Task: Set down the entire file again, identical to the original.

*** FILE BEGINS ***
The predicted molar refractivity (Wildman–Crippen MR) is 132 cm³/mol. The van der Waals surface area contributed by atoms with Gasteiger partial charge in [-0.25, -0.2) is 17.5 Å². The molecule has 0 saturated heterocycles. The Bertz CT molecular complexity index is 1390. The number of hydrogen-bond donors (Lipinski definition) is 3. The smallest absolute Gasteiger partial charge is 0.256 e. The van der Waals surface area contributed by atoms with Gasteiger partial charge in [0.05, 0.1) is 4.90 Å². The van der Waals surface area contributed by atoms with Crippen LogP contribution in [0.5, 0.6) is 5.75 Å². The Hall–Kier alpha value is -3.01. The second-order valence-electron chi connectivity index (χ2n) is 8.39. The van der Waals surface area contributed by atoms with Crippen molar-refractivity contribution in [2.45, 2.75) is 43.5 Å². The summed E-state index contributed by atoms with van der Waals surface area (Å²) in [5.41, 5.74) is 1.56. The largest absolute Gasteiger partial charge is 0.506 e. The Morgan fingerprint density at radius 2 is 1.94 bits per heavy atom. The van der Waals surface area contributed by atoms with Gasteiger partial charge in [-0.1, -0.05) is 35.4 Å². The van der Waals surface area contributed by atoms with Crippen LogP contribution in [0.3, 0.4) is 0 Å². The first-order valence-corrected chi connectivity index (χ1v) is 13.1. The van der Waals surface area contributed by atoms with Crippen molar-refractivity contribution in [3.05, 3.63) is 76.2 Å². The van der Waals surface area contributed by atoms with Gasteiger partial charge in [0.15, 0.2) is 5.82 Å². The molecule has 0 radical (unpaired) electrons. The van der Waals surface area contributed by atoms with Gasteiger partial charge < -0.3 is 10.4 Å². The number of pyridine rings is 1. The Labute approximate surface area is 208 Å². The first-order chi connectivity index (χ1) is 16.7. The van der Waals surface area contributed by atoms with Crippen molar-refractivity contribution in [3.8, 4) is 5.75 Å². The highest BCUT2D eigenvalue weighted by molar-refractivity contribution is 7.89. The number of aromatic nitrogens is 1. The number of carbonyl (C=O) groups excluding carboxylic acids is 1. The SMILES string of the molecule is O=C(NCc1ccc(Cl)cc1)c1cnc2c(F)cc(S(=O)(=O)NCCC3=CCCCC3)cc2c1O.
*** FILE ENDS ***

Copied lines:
The predicted molar refractivity (Wildman–Crippen MR) is 132 cm³/mol. The van der Waals surface area contributed by atoms with Gasteiger partial charge in [-0.25, -0.2) is 17.5 Å². The molecule has 0 saturated heterocycles. The Bertz CT molecular complexity index is 1390. The number of hydrogen-bond donors (Lipinski definition) is 3. The smallest absolute Gasteiger partial charge is 0.256 e. The van der Waals surface area contributed by atoms with Gasteiger partial charge in [0.05, 0.1) is 4.90 Å². The van der Waals surface area contributed by atoms with Crippen LogP contribution in [0.5, 0.6) is 5.75 Å². The Hall–Kier alpha value is -3.01. The second-order valence-electron chi connectivity index (χ2n) is 8.39. The van der Waals surface area contributed by atoms with Crippen molar-refractivity contribution in [2.45, 2.75) is 43.5 Å². The summed E-state index contributed by atoms with van der Waals surface area (Å²) in [5.41, 5.74) is 1.56. The largest absolute Gasteiger partial charge is 0.506 e. The Morgan fingerprint density at radius 2 is 1.94 bits per heavy atom. The van der Waals surface area contributed by atoms with Gasteiger partial charge in [-0.1, -0.05) is 35.4 Å². The van der Waals surface area contributed by atoms with Crippen LogP contribution in [0.3, 0.4) is 0 Å². The first-order valence-corrected chi connectivity index (χ1v) is 13.1. The van der Waals surface area contributed by atoms with Crippen molar-refractivity contribution in [3.05, 3.63) is 76.2 Å². The van der Waals surface area contributed by atoms with Gasteiger partial charge in [0.15, 0.2) is 5.82 Å². The molecule has 0 radical (unpaired) electrons. The van der Waals surface area contributed by atoms with Gasteiger partial charge < -0.3 is 10.4 Å². The number of pyridine rings is 1. The Labute approximate surface area is 208 Å². The first-order chi connectivity index (χ1) is 16.7. The van der Waals surface area contributed by atoms with Crippen molar-refractivity contribution in [3.8, 4) is 5.75 Å². The highest BCUT2D eigenvalue weighted by molar-refractivity contribution is 7.89. The number of aromatic nitrogens is 1. The number of carbonyl (C=O) groups excluding carboxylic acids is 1. The SMILES string of the molecule is O=C(NCc1ccc(Cl)cc1)c1cnc2c(F)cc(S(=O)(=O)NCCC3=CCCCC3)cc2c1O.